Adopting open science practices can be a complex landscape to navigate. One in every 5 researchers is still telling us that they don’t feel they need to adopt any of these open science practices (sharing a preprint, pre-registration, sharing data and code) and those that say that they do want to (49%) are unsure as to how, where, and when. With dedicated processes and platforms for each of the objects, specific requirements to achieve proper registration and metadata for each object, and an end product that does not immediately connect all of these objects into a findable, accessible, interoperable, and reusable ‘research network unit’, the efforts to achieve full open science may seem like an uphill struggle for researchers. On top of this, researchers are having to dig around to better understand policies on what they can share and where and what licensing rights they may have, adding to an already full plate.
Where open research practices are taking place more consistently seems to be where integrated offerings are available to researchers as part of the article submission process.
We have seen this directly through integrated preprinting, data, and code-sharing solutions offered to authors that submit to journals that offer partnerships with platforms such as Figshare and Code Ocean. Taking code as an example, in 2018 Springer Nature partnered with Code Ocean to test the use of containers to facilitate code and data sharing at submission, during peer review, and at publication (for papers where new code was a central part of the work). Those were early days for requiring sharing of research objects, and since then Code Ocean has expanded out working with publishers such as Elsevier, IEEE, and just over 100 other publishers and societies, several of whom are now actively working to integrate compute capsule review into their workflow. In those early days, we felt it was important to offer the right technological solutions to support and help establish the code-sharing policies that we wanted to aspire to as publishers.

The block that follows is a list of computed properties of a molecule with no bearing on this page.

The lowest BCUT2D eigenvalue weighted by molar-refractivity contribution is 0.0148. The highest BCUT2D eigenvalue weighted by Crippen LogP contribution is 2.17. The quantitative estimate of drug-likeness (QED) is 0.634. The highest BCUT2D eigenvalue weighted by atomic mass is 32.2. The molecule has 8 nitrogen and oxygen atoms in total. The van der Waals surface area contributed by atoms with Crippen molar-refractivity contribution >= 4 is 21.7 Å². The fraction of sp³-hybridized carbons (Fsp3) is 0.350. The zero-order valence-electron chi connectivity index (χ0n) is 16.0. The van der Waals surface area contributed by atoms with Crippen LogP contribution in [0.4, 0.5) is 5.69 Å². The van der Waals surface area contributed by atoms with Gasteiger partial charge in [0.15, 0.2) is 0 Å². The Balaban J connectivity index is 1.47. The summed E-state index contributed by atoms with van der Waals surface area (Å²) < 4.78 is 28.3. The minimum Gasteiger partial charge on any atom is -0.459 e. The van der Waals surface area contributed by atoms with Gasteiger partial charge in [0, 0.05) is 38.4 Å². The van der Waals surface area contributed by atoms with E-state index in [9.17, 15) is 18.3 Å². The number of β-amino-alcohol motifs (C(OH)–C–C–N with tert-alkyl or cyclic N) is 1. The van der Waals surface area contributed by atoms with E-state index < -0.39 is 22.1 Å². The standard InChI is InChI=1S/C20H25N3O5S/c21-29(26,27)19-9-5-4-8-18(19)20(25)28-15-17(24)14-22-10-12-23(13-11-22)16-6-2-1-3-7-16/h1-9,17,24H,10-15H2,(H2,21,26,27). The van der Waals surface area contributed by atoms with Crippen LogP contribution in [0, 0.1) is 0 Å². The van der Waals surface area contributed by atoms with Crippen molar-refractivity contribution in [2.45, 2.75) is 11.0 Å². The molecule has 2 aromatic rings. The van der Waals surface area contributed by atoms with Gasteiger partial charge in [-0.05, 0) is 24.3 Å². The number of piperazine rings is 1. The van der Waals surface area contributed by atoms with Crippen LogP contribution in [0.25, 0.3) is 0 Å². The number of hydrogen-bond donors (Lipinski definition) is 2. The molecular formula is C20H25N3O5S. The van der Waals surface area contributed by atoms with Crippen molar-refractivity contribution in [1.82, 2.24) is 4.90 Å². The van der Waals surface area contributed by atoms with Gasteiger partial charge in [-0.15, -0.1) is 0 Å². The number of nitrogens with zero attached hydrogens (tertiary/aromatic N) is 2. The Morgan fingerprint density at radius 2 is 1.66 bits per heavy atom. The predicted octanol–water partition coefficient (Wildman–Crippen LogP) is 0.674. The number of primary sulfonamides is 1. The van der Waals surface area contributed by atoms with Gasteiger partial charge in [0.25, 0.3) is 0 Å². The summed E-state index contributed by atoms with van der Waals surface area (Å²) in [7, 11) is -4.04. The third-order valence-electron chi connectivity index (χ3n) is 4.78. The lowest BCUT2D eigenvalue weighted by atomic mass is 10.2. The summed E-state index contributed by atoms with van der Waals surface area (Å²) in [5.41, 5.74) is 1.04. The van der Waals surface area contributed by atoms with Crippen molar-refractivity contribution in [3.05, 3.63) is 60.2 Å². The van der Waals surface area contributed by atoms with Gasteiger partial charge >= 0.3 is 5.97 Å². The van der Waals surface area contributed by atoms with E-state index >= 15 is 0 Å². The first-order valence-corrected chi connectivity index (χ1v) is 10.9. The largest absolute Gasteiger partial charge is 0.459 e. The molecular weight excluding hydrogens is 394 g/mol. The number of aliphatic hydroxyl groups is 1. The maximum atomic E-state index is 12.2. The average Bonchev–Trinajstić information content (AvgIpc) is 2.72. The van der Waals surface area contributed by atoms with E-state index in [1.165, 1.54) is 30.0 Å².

In collaboration with the Code Ocean team, we developed workflows and processes that allowed authors to deploy the Code Ocean platform for sharing their code upon submission, and reviewers were able to use this platform to evaluate and review the code. The uptake in the initial stages of this trial was very promising, with 40-60% of authors invited to use the service agreeing to do so. These results further catalyzed our efforts to fully integrate our submission system with the Code Ocean platform: which offered the capacity to gain efficiency and tracking of the process, gather author and reviewer engagement behavior data, and support a more seamless user experience for code and data sharing and peer review. It is still early days to make conclusions about the uptake from authors, but indicators show a very healthy interest, with approximately 40% that report that they have new code, taking up the service offered via Code Ocean in the submissions system.
We have many resources now at our fingertips to help drive forward open research methods and open science practices. But our common aspirations must be followed with real-world contributions to help researchers get to where we all want to be. As partners, publishers, and providers, we now need to move beyond encouragements and policies and focus our efforts on offering support and integrated technical capabilities, so that we can meet researchers with a ready-made solution when they are prepared and eager to share.